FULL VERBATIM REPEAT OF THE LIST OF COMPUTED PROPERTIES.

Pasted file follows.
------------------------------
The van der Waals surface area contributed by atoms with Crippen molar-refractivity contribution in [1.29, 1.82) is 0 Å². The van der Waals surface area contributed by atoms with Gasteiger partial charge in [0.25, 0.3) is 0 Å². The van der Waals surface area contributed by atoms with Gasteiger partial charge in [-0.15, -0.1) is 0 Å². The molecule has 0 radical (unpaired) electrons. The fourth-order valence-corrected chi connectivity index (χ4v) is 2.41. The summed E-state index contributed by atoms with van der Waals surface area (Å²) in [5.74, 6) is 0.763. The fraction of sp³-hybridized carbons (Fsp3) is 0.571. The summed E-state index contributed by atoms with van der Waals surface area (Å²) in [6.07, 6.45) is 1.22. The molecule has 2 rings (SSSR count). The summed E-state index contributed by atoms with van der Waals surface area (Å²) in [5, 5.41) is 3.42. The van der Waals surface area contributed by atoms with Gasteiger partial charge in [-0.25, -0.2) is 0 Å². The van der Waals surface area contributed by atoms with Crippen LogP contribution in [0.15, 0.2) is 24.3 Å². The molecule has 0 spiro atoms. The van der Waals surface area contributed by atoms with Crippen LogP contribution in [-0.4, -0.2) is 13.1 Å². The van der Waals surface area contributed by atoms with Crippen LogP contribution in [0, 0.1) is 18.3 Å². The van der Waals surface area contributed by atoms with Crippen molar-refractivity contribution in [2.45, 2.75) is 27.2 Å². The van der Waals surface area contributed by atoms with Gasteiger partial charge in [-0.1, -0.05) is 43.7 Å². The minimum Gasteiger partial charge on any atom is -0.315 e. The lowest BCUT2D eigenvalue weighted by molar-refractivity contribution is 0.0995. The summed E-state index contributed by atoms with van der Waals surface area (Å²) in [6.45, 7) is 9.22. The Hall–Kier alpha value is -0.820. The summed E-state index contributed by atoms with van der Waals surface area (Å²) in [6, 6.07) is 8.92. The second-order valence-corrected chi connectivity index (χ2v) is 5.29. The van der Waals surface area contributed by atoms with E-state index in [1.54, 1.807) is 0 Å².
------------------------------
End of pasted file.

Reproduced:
The van der Waals surface area contributed by atoms with Crippen molar-refractivity contribution in [1.29, 1.82) is 0 Å². The van der Waals surface area contributed by atoms with Gasteiger partial charge in [0.25, 0.3) is 0 Å². The van der Waals surface area contributed by atoms with Gasteiger partial charge in [-0.15, -0.1) is 0 Å². The molecule has 0 radical (unpaired) electrons. The fourth-order valence-corrected chi connectivity index (χ4v) is 2.41. The summed E-state index contributed by atoms with van der Waals surface area (Å²) in [5.74, 6) is 0.763. The fraction of sp³-hybridized carbons (Fsp3) is 0.571. The summed E-state index contributed by atoms with van der Waals surface area (Å²) in [6.07, 6.45) is 1.22. The molecule has 2 rings (SSSR count). The summed E-state index contributed by atoms with van der Waals surface area (Å²) in [5, 5.41) is 3.42. The van der Waals surface area contributed by atoms with Gasteiger partial charge in [-0.25, -0.2) is 0 Å². The van der Waals surface area contributed by atoms with Crippen LogP contribution in [0.15, 0.2) is 24.3 Å². The molecule has 0 spiro atoms. The van der Waals surface area contributed by atoms with Crippen LogP contribution in [-0.4, -0.2) is 13.1 Å². The van der Waals surface area contributed by atoms with Crippen LogP contribution in [0, 0.1) is 18.3 Å². The van der Waals surface area contributed by atoms with Crippen molar-refractivity contribution in [2.45, 2.75) is 27.2 Å². The van der Waals surface area contributed by atoms with Gasteiger partial charge in [-0.1, -0.05) is 43.7 Å². The minimum Gasteiger partial charge on any atom is -0.315 e. The lowest BCUT2D eigenvalue weighted by molar-refractivity contribution is 0.0995. The summed E-state index contributed by atoms with van der Waals surface area (Å²) in [6.45, 7) is 9.22. The Hall–Kier alpha value is -0.820. The summed E-state index contributed by atoms with van der Waals surface area (Å²) in [6, 6.07) is 8.92. The second-order valence-corrected chi connectivity index (χ2v) is 5.29. The van der Waals surface area contributed by atoms with E-state index in [1.54, 1.807) is 0 Å².